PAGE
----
Students from Afghanistan who the UK government offered scholarships to come to London to study next month were told that they would not be able now to accept their spots.
Chevening Scholarships enable promising students around the world to pursue a masters degree in the UK.
The Foreign Office stated that the Afghan situation meant that preparations for the British Embassy in Afghanistan would not be completed in the new year.
Two former Conservative cabinet ministers have criticised the decision.
Naimatullah Zfary, one of the scholarship students, said to the BBC that some students were crying and had panic attacks after meeting with UK Embassy staff to discuss deferral of their positions.
“I can’t sleep.” “When we truly need it, you take it away.”
The Foreign Office funds the Chevening Scholarships. They are highly competitive and prestigious.
However, Afghan students who were granted places in the coming academic year have been informed by the Kabul Embassy that they will not complete the paperwork.
Mr Zafary says that there are 35 Afghans who are affected, and only half of them are women.
It comes as the Taliban continues to seize territory in the country following the withdrawal of the US and other foreign troops after 20 years of military operations.
“Students were beggars – let us get the visa.”
Naimatullah Zfary, 35 years old, applied for four years consecutively before being accepted to the Chevening Scholarship program, which allows her to study governance and development at the University of Sussex.
While he lives in Kabul and works for the UN, he wanted to make a difference in Afghanistan’s government. But, he says:
“I’ve seen the gap between government and people. It was supposed to be a bridge, but it turned out that it was a concrete wall.”
Last week, he was informed that the visas could not be issued and that the place would have to be delayed until next year. He says that students at a meeting in the UK Embassy were “Yelling, beg, please, grant us visa”, some were crying, and others had panic attacks.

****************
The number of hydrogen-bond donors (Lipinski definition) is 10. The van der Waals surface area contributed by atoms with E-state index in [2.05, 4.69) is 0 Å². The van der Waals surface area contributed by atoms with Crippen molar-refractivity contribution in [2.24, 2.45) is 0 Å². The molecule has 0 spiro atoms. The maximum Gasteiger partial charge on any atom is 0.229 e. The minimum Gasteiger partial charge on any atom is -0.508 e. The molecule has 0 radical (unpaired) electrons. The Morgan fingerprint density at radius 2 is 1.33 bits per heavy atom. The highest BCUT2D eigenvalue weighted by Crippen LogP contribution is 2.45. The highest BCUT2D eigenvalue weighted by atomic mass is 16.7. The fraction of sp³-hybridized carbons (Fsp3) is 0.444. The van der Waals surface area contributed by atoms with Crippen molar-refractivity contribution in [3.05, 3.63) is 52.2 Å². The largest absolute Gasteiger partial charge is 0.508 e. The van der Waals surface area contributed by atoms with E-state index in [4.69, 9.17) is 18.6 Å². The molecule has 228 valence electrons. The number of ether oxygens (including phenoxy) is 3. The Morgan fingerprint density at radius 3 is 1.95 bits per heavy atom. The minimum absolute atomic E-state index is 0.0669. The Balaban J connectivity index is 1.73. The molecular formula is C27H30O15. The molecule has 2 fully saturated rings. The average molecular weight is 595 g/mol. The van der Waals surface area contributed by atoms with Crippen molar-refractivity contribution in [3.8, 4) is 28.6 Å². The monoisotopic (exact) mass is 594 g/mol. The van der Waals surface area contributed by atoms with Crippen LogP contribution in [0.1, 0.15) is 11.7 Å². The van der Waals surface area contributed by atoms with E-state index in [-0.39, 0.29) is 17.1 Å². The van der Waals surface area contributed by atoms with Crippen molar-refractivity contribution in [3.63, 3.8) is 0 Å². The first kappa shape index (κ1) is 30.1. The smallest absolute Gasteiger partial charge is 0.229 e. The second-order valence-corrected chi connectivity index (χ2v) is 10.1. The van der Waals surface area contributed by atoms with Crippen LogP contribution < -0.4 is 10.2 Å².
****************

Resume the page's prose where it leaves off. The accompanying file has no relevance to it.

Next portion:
According to Mr Zafary, it is difficult for students to accept this decision when visas continue to be issued to diplomat staff and Afghans relocated to the UK.
“I didn’t believe what they said about it being paused for the following year. How can you make it next time if you can’t make it this year? According to Mr Zafary. “Every day, every second of this country is unpredictable.”
Over 30 per cent of the 35 students who were offered places this year have resigned or declined promotions.
Many women fear that the Taliban will expand its control and that their education opportunities will disappear. Mr Zafary adds that there is also the possibility that Chevening students could become targets.
“I am at risk; all are at risk. We are looking at Afghanistan’s future and its development. As you can see, they have targeted those who look at the country’s future.
The former Conservative cabinet minister David Lidington said on Twitter that the decision to withdraw the scholarships seemed both
“Morally wrong and against UK interests”.
He stated that those accepted onto #Chevening are at most significant risk from the Taliban and among the ‘brightest and best people our government wants to attract to the UK.
Lidington said that he hoped Boris Johnson, Prime Minister, and Dominic Raab, Foreign Secretary, would “urgently” review the situation.
Former international development secretary Rory Stewart said it was
that visas could not be sorted out.
A spokesperson for the Foreign Office stated that all scholars from this year would start their program next year.
The Taliban has seized what had been government-controlled territory with speed following the withdrawal of foreign troops.
The militant group now controls large parts of the country and moves closer to Kabul, the capital.
This week the UK government said it would send about 600 troops to assist British nationals in leaving.
Over a quarter-million people have been forced from their homes by violence. Many have fled Kabul to seek safety.
Gen Sir Richard Barrons, who was head of UK Joint Forces Command, previously warned that the withdrawal of troops from Afghanistan was a strategic mistake that risked a resurgence of terrorism.